In November 2006, the company accepted delivery of a series of HP Integrity servers, HP 9000 servers and some disk arrays. They purchased: two HP Integrity rx8640 servers with dual-core Intel Itanium 2 processors to support Oracle Financials, HR, Supply Chain and Database Applications; an HP Integrity rx7640 Server (dual-core Itanium processors and running Oracle applications; four HP 9000 rp3440, rp4440 and rp7420 servers (supporting Oracle and non-Oracle applications); and two HP StorageWorks 8000 Enterprise Virtual Array (EVA) systems with a production environment of 8.2 TB and a disaster recovery environment of 6.2 TB.

All systems operate on the HP-UX 11i v2 OS.

The benefits of the new architecture soon became apparent at Oando. As well as greater reliability, performance, manageability and data access, Lawal was pleased with the additional support the HP servers supplied in terms of real-time data analytics for the company's various business units. This is an essential function for any modern oil/gas player.

The new platform also supports the consolidation of systems acquired through mergers, a key feature for this aggressively growing corporation.

"Our HP servers and Oracle applications make it easier to integrate the data and systems resulting from acquisitions," says Lawal. "This infrastructure has also lessened our need for staff support."

Lawal drilled down to specifics and laid out the various business benefits. As a result of the robust ERP infrastructure, for example, Oando is automating critical processes, such as finance, distribution, oil inventory management, product costing, order management and customer service.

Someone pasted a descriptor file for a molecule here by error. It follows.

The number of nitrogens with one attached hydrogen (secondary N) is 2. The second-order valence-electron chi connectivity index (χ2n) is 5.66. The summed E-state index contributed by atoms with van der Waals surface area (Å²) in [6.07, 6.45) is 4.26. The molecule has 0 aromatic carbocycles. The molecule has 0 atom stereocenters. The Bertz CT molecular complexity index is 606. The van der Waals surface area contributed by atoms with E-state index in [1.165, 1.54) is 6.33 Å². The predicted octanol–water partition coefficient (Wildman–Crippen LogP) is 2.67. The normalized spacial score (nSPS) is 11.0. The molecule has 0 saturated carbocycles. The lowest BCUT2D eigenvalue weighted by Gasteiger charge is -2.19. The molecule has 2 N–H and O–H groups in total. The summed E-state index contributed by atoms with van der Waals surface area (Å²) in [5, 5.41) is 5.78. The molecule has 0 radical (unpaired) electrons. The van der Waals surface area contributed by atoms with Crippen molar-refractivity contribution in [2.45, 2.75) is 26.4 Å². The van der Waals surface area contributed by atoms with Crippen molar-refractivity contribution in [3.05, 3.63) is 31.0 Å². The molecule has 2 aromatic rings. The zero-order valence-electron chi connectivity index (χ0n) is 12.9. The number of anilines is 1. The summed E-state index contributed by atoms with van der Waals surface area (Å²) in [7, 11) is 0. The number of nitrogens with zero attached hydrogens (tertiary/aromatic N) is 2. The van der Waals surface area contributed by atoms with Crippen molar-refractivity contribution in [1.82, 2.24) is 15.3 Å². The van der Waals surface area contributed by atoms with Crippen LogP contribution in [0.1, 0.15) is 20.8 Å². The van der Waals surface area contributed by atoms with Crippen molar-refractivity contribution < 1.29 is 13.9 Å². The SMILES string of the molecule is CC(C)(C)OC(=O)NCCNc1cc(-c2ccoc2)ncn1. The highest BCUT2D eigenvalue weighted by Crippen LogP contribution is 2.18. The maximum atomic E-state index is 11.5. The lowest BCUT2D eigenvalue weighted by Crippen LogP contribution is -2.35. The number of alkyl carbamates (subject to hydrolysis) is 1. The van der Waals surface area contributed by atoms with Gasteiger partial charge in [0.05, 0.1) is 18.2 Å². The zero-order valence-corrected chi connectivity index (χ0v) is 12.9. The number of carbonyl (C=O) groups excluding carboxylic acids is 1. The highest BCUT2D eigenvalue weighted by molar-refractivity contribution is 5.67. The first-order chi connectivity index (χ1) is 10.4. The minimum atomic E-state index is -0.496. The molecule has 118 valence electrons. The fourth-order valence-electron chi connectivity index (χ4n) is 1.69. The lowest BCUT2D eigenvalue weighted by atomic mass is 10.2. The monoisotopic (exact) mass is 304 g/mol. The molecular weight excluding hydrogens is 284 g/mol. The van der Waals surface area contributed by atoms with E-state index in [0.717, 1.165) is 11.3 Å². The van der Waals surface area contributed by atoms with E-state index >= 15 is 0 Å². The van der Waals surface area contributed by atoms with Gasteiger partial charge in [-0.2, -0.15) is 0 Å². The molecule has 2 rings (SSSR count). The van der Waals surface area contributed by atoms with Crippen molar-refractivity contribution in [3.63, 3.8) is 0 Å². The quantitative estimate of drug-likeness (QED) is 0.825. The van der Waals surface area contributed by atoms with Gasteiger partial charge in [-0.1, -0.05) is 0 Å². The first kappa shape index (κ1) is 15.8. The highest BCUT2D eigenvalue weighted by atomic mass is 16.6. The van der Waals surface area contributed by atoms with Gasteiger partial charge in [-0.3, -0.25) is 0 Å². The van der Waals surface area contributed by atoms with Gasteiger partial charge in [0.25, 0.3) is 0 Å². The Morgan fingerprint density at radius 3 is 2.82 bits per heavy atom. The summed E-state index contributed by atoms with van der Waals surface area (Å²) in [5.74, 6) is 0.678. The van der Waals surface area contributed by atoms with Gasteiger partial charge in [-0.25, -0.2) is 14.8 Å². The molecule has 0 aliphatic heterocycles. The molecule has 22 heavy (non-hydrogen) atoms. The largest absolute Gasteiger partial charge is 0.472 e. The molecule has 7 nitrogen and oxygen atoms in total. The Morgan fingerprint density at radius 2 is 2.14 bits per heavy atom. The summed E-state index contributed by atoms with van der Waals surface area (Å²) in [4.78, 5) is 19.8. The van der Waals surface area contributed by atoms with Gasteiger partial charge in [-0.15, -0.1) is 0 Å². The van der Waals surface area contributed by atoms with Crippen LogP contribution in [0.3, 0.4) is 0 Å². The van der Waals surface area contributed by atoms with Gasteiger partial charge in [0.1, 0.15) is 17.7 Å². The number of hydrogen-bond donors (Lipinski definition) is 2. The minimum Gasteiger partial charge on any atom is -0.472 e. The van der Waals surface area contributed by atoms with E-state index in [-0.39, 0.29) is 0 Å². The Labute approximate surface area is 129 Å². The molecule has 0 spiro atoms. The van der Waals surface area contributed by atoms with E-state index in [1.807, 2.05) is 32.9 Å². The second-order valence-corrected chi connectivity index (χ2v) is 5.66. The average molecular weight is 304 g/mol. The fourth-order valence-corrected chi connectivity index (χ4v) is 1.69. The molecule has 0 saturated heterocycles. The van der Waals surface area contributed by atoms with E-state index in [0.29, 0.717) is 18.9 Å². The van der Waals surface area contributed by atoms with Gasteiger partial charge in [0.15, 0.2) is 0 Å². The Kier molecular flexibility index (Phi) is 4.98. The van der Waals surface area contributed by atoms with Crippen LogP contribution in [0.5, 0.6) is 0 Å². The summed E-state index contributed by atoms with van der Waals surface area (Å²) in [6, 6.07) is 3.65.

"We have gone live on Oracle HR self service on HP servers and are currently enjoying the benefits," says Lawal. "Finance, supply chain distribution, oil inventory and payroll are all expected to go live in the third or fourth quarter of 2007."

This self-service feature allows users, for example, to update their own personnel data. Along with other aspects of the platform, this helps streamline costs and company operations, as well as promote higher margins across the energy value chain. While the roll-out is still ongoing, Oando is already reaping the benefits in terms of better business information being provided to managers. This, in turn, facilitates smarter decision making.

While the complete range of software benefits have yet to be experienced, it's a different story on the hardware side. By implementing greater processing power within a dedicated data center, transaction processing, scientific analysis and database access all get a speed bump.

"The primary benefit to date is that we have better access to the system and improved processing times," says Lawal. "The reduction in month-end closes is an expectation that we hope to realize when we go live by Q4 this year."

As a result of the favorable experience with HP Integrity gear, he intends to add more. With the company growing rapidly and aiming at a wider global market, Oando intends to add more large HP Integrity and HP 9000 boxes. Its strategy is to scale up using a few high-powered servers rather than scaling out vertically using commodity x86 servers.

"As our data requirements increase, we will scale up," says Lawal. "One of the big advantages of the HP system is the scalability factor."